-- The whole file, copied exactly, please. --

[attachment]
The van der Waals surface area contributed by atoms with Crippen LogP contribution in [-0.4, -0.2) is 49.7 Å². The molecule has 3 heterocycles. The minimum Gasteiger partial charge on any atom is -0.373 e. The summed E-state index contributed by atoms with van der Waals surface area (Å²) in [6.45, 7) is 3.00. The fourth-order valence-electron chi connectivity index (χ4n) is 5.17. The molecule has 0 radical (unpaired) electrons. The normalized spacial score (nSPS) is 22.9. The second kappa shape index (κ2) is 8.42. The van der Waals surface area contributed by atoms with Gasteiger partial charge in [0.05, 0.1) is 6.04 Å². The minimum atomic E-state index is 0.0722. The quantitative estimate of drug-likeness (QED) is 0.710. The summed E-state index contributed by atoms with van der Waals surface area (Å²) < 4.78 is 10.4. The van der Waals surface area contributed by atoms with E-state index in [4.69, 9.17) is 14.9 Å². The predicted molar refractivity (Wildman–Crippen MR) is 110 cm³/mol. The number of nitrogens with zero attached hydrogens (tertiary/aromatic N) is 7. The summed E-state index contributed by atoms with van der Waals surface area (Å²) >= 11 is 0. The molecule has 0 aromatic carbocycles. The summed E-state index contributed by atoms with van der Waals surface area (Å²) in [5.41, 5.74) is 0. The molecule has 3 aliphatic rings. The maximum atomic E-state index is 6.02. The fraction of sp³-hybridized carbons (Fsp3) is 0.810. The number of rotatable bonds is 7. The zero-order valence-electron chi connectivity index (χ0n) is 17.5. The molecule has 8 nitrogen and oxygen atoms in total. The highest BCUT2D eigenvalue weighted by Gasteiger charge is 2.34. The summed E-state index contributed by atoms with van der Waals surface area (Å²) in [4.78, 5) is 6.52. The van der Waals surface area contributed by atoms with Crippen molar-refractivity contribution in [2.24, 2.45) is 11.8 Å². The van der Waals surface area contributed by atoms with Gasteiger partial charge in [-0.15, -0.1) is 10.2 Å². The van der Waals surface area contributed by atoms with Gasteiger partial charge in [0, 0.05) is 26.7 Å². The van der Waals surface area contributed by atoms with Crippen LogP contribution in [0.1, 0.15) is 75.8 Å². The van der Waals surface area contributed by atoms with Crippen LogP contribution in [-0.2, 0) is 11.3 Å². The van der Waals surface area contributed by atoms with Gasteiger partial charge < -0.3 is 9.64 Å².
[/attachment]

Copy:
The van der Waals surface area contributed by atoms with Crippen LogP contribution in [-0.4, -0.2) is 49.7 Å². The molecule has 3 heterocycles. The minimum Gasteiger partial charge on any atom is -0.373 e. The summed E-state index contributed by atoms with van der Waals surface area (Å²) in [6.45, 7) is 3.00. The fourth-order valence-electron chi connectivity index (χ4n) is 5.17. The molecule has 0 radical (unpaired) electrons. The normalized spacial score (nSPS) is 22.9. The second kappa shape index (κ2) is 8.42. The van der Waals surface area contributed by atoms with Gasteiger partial charge in [0.05, 0.1) is 6.04 Å². The minimum atomic E-state index is 0.0722. The quantitative estimate of drug-likeness (QED) is 0.710. The summed E-state index contributed by atoms with van der Waals surface area (Å²) < 4.78 is 10.4. The van der Waals surface area contributed by atoms with E-state index in [4.69, 9.17) is 14.9 Å². The predicted molar refractivity (Wildman–Crippen MR) is 110 cm³/mol. The number of nitrogens with zero attached hydrogens (tertiary/aromatic N) is 7. The summed E-state index contributed by atoms with van der Waals surface area (Å²) >= 11 is 0. The molecule has 0 aromatic carbocycles. The summed E-state index contributed by atoms with van der Waals surface area (Å²) in [5.41, 5.74) is 0. The molecule has 3 aliphatic rings. The maximum atomic E-state index is 6.02. The fraction of sp³-hybridized carbons (Fsp3) is 0.810. The number of rotatable bonds is 7. The zero-order valence-electron chi connectivity index (χ0n) is 17.5. The molecule has 8 nitrogen and oxygen atoms in total. The highest BCUT2D eigenvalue weighted by Gasteiger charge is 2.34. The summed E-state index contributed by atoms with van der Waals surface area (Å²) in [4.78, 5) is 6.52. The van der Waals surface area contributed by atoms with Crippen molar-refractivity contribution in [2.24, 2.45) is 11.8 Å². The van der Waals surface area contributed by atoms with Gasteiger partial charge in [-0.15, -0.1) is 10.2 Å². The van der Waals surface area contributed by atoms with Gasteiger partial charge in [0, 0.05) is 26.7 Å². The van der Waals surface area contributed by atoms with Crippen LogP contribution in [0.1, 0.15) is 75.8 Å². The van der Waals surface area contributed by atoms with Crippen LogP contribution in [-0.2, 0) is 11.3 Å². The van der Waals surface area contributed by atoms with Gasteiger partial charge < -0.3 is 9.64 Å².